This is a routine email WI sends out when a coach is ejected.

I saw the same type of thing when an assistant baseball coach got himself tossed by me in a regional a few years ago. The state also mentioned his other two ejections, one of which was 10 years earlier. They keep good records on these things, believe me.

One baseball season a group of 5 of us at the rules meeting realized we accounted for 10% of the entire state's baseball HC ejections the previous season. And we are still rated very highly by the coaches, believe it or not.
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Old Tue Jan 22, 2008, 01:18pm
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It may be routine to the state - but not to the school involved. I work with a woman whose dad was principal there. He was not happy. Apparently - he got another email at noon on the 3rd day because they had not yet received a reply. They do keep great records! It's also nice to know they at least follow up on these reports.

Had another one this week. Player gets two T's and had to make report. Assoc. Dir emailed me to verify that player indeed received two T's in same game. Wanted an immediate reply as the player would be suspended by the state from her next contest if it were true. It was - she was.
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Old Tue Jan 22, 2008, 04:09pm
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Quote:
Originally Posted by Scrapper1
The reason there's no violation is that it's a specific exception to the backcourt rule.
Ah ha. Right call for the wrong reason. Thanks Scrapper.
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Old Tue Jan 22, 2008, 04:14pm
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Quote:
Originally Posted by JugglingReferee
What was he claiming that you were wrong about: (a) the call or (b) your wording to the coach (how did he hear what you said to the coach?)
The call. I'm sure he could hear us it was pretty quiet in the gym at the time. He was only 5-8 rows up.
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Old Tue Jan 22, 2008, 04:21pm
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in the future

Citing an exception to a rule seems like it wouldn't go over well with a coach. As a referee could make up any "exception" to a rule so that he's right. I'm trying hard this year to interact better with coaches, so how does this sound for a proper explanation:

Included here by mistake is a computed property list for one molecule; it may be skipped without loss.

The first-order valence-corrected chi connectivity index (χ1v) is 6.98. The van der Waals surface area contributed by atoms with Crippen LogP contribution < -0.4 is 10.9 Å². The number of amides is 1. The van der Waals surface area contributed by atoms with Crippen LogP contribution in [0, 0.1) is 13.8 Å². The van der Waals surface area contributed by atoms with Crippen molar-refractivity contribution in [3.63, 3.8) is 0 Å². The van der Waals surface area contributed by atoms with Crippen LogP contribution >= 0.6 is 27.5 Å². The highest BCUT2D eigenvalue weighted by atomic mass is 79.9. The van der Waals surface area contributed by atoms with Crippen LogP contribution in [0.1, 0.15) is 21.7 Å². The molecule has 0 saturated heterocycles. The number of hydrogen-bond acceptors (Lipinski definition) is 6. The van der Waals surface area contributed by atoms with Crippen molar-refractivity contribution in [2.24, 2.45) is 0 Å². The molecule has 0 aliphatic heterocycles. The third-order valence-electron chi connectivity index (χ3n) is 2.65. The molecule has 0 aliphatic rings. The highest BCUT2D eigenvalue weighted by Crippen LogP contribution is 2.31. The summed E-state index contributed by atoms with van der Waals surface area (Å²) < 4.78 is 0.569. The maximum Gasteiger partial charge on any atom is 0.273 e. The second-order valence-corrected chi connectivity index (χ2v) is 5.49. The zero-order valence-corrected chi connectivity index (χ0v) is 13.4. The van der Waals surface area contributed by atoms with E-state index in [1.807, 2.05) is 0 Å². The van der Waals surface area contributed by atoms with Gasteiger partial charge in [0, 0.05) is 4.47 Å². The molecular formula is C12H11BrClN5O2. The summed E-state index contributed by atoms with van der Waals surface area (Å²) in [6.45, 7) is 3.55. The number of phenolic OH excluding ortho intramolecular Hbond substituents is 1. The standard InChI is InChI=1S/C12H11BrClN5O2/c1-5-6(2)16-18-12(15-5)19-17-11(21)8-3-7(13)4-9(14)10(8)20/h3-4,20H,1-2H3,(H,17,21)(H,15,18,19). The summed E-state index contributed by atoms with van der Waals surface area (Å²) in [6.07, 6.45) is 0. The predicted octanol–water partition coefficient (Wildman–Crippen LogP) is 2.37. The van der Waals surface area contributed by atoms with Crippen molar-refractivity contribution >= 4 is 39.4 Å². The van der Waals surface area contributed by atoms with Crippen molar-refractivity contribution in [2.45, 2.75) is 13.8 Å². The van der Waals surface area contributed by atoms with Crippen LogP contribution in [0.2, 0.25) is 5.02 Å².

"Coach you are correct under normal circumstances, however there is an exception to the rule that allows this play to be legal when the ball is being inbounded. Should the ball have been in play when he passed it, a violation would have occurred."
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Old Tue Jan 22, 2008, 04:48pm
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Quote:
Originally Posted by Beemer
Citing an exception to a rule seems like it wouldn't go over well with a coach. As a referee could make up any "exception" to a rule so that he's right. I'm trying hard this year to interact better with coaches, so how does this sound for a proper explanation:

"Coach you are correct under normal circumstances, however there is an exception to the rule that allows this play to be legal when the ball is being inbounded. Should the ball have been in play when he passed it, a violation would have occurred."
Too wordy. Try for 5 words or fewer.

"Not during a throw-in, coach."
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Old Tue Jan 22, 2008, 04:50pm
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Quote:
Originally Posted by Beemer
Citing an exception to a rule seems like it wouldn't go over well with a coach. As a referee could make up any "exception" to a rule so that he's right. I'm trying hard this year to interact better with coaches, so how does this sound for a proper explanation:

"Coach you are correct under normal circumstances, however there is an exception to the rule that allows this play to be legal when the ball is being inbounded. Should the ball have been in play when he passed it, a violation would have occurred."
I don't mind the content of that response. I do think it's too long, though.

Unless the coach is new to coaching and/or the rules of basketball, I might go with something like, "Coach, there is an exception during throw-ins that makes that pass legal."
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Old Tue Jan 22, 2008, 04:54pm
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Quote:
Originally Posted by Beemer
Citing an exception to a rule seems like it wouldn't go over well with a coach. As a referee could make up any "exception" to a rule so that he's right.
But if that exception is actually in the rules, what are you making up? There are many rules coaches and players get incorrect; it could be from watching NCAA and NBA games, where the rules are different from NF rules. I wouldn't worry about what a coach thinks, especially if you know you got the call correct.

Quote:
Originally Posted by Beemer
I'm trying hard this year to interact better with coaches, so how does this sound for a proper explanation:

"Coach you are correct under normal circumstances, however there is an exception to the rule that allows this play to be legal when the ball is being inbounded. Should the ball have been in play when he passed it, a violation would have occurred."
Maybe a little wordy; I would keep explanations as simple as possible: "Coach, backcourt violation does not apply during a jump ball or throw-in." More often than not, it doesn't matter how eloquently you phrase your explanation, even if you also include the exact rule reference numbers and case book plays, coaches will still not believe your answer. So, to save time, give them the Cliff's Notes version, and get the ball back in play so they will move on to the play at hand.
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Old Tue Jan 22, 2008, 04:56pm
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Quote:
Originally Posted by bob jenkins
Too wordy. Try for 5 words or fewer.

"Not during a throw-in, coach."
Does hyphenating "throw-in" make it one word instead of two?